There are great benefits to be harvested by the BI departments that embrace the MDM discipline and that revisit the architecture and ETL processes from an MDM perspective. Transferring mitigations of relevant master data-related issues from the ETL jobs to the transactional MDM capabilities can lead to greater flexibility, improved performance, faster implementation cycles increased transparency and maturing the organization in understanding the link between data in the operational environment and the reports they are getting.

Not all data quality-related functionality should be changed/migrated, but there is a lot of ETL code out there that solves a problem which would have been solved better at the root rather than downstream – simply because solving errors at the root provides downstream users and systems with high quality, and the cleaning effort is also performed once as opposed to in each of the receiving systems and processes.

An important recommendation to bring you closer to accruing these benefits is to make sure you and your BI consultant know:

  • What a master data repository is and how it can be leveraged for your BI solutions;
  • Where to address different types of data quality and data transformation challenges;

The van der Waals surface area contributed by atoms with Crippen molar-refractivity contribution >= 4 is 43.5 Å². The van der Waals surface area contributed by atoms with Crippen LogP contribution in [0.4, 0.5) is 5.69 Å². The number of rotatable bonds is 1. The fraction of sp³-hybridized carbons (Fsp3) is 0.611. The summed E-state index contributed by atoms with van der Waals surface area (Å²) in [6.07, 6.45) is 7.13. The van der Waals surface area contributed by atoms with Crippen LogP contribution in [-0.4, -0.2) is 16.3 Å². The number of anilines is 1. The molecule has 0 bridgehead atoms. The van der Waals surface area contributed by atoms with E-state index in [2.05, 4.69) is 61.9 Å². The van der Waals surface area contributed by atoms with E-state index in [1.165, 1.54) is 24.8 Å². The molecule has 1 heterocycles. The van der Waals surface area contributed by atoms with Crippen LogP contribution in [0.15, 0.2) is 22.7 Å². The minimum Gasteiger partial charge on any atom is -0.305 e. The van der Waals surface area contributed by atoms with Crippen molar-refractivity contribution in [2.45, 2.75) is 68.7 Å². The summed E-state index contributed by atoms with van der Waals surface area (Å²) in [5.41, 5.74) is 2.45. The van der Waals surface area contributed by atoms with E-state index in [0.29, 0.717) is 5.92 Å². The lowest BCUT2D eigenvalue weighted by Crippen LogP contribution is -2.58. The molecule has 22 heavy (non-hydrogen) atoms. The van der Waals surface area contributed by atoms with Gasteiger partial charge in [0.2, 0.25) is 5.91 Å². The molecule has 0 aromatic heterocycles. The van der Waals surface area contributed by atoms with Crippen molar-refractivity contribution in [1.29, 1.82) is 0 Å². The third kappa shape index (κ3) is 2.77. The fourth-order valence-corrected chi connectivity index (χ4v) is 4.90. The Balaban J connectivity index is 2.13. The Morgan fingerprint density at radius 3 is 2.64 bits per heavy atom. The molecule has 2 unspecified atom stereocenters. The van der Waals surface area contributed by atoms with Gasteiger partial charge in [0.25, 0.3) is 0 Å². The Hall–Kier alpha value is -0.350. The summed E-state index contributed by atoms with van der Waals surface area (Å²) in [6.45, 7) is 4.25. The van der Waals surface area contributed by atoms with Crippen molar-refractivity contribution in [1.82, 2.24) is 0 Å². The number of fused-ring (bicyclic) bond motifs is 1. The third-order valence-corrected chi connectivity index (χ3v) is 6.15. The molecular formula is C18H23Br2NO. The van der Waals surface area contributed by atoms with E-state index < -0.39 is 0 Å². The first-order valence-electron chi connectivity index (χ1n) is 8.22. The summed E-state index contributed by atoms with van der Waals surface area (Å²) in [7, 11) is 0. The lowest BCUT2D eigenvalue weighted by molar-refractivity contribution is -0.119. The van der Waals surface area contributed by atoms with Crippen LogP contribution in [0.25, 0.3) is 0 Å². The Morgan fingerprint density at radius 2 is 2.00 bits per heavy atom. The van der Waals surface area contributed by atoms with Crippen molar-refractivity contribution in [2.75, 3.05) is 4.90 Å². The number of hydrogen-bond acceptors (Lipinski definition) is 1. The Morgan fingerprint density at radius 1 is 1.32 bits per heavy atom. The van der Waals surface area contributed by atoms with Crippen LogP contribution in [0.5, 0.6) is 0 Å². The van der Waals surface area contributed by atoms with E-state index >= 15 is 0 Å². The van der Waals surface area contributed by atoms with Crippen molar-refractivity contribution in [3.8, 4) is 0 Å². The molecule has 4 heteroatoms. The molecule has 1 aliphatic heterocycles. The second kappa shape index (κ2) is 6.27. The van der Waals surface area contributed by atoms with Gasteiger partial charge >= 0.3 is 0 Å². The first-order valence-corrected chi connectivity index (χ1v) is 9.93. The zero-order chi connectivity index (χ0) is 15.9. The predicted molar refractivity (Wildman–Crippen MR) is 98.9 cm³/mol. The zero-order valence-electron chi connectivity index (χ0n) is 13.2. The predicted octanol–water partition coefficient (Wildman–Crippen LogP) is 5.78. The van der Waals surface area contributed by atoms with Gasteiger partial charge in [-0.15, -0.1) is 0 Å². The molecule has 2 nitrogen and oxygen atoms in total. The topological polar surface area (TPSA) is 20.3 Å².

• How to manage cross-references in a manner that is aligned with MDM;
  • How to reuse the master data definitions from the enterprise information model when defining the EDW data model;
  • That MDM and BI programs must be aligned (ideally as part of the same information management program);
  • Data transformation and quality challenges may be best solved in the BI environment in the short term, while they should be addressed in the MDM environment in the long term.

If your organization already has an MDM organization that tackles the OLTP-related master data issues (the left circle in the second figure), congratulations, you are well on your way to the next information management maturity level, and well on your way to increasing BI agility, trusting your data and improving the decision-making process. It’s time to bridge gap between BI and MDM organizations.
If your enterprise does not have a separate MDM organization to give the MDM-denoted issues to, do not accept things as they are. Do not continue to mitigate the issues with ingenious ETL code. Stop bailing water out of the boat and start to fix the holes instead. Use the challenges found in the BI realm as drivers for addressing the MDM-related issues where they are addressed best. Establishing an MDM organization to tackle the master data maintenance and improve data quality does not have to be a three to five-year endeavor. It can very well be started with a bottom-up approach and can deliver value within a very short time frame – as long you begin with the end in mind.

Does your organization have a clear, communicated and committed strategy for this? If not, you really need it!